In her adventure novel, Noble animates the setting of early-1960s Africa.
Robert O’Hara and his daughter, Sanya, live in Rhodesia, where Robert makes a living escorting tourists on safari. He’s also a conservationist; Noble brings Robert to life, capably rendering his many action scenes. Certain moments—when Sanya is out exploring the landscape or when Robert and friends take revenge on a lawyer and a doctor who have harmed Sanya—flow perfectly and are easily imagined. It’s a tale of violence and beauty, and the O’Haras cross paths with poachers, sleazy lawyers and even some friends within their own camp who betray them. When Robert tries to create a nature reserve, two corrupt government officials harass his camp and resort to murder to force him out. Characters meet with grisly ends, and Noble isn’t afraid of killing off major players for surprise plot twists. The tale is an epic one and spreads over more than a decade, which is part of the problem. While some of the subplots span the length of the book, others wrap up a bit too efficiently. The violence can also seem arbitrary. For example, several characters assault Sanya in the first half of the book, starting when she is 15 years old. By the fourth instance, perpetrated by the third character, the story becomes lurid and voyeuristic. It becomes a way to mark a character as a villain and makes the antagonists more one-dimensional, giving them such similar crimes and motivation. Still, there is a lot to recommend in Noble’s writing—she draws readers in and ably limns terrain and wildlife.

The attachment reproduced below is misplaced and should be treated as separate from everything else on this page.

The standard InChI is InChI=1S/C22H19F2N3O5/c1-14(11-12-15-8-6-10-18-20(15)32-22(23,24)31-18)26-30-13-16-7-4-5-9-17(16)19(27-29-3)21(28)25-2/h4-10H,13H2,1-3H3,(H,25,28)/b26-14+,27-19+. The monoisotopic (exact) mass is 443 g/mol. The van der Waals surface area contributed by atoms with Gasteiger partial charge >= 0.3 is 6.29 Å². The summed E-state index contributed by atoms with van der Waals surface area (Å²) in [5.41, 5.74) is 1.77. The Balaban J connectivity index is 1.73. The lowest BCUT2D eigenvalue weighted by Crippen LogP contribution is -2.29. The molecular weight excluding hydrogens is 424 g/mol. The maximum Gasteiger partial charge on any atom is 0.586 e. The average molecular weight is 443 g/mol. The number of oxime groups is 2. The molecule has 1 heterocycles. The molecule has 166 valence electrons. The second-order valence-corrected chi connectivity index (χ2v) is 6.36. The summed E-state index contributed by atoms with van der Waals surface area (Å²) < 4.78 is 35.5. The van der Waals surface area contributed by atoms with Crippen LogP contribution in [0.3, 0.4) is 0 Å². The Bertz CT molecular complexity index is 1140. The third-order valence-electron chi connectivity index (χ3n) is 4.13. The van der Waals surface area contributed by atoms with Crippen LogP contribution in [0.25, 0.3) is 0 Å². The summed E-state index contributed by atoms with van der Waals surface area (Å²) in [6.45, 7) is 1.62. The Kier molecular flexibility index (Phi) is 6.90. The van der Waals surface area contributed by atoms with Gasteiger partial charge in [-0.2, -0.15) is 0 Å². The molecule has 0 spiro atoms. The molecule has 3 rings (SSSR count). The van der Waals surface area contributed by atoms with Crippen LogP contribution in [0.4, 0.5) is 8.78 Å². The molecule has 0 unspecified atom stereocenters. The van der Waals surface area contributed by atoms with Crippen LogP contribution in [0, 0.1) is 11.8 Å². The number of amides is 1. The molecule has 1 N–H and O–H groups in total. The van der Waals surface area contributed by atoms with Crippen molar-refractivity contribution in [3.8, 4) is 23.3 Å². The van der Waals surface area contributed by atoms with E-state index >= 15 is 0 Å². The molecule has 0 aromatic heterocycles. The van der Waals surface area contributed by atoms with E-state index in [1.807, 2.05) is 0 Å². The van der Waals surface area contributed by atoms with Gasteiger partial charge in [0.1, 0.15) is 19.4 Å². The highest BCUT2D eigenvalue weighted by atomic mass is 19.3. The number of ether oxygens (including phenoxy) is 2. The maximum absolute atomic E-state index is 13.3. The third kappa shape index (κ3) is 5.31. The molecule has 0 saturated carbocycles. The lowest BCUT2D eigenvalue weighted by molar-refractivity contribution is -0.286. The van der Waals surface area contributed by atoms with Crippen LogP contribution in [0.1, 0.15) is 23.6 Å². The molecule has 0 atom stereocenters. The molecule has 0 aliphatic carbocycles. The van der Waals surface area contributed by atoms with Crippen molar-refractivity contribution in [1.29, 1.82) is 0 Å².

An occasionally overwrought narrative with skillful prose.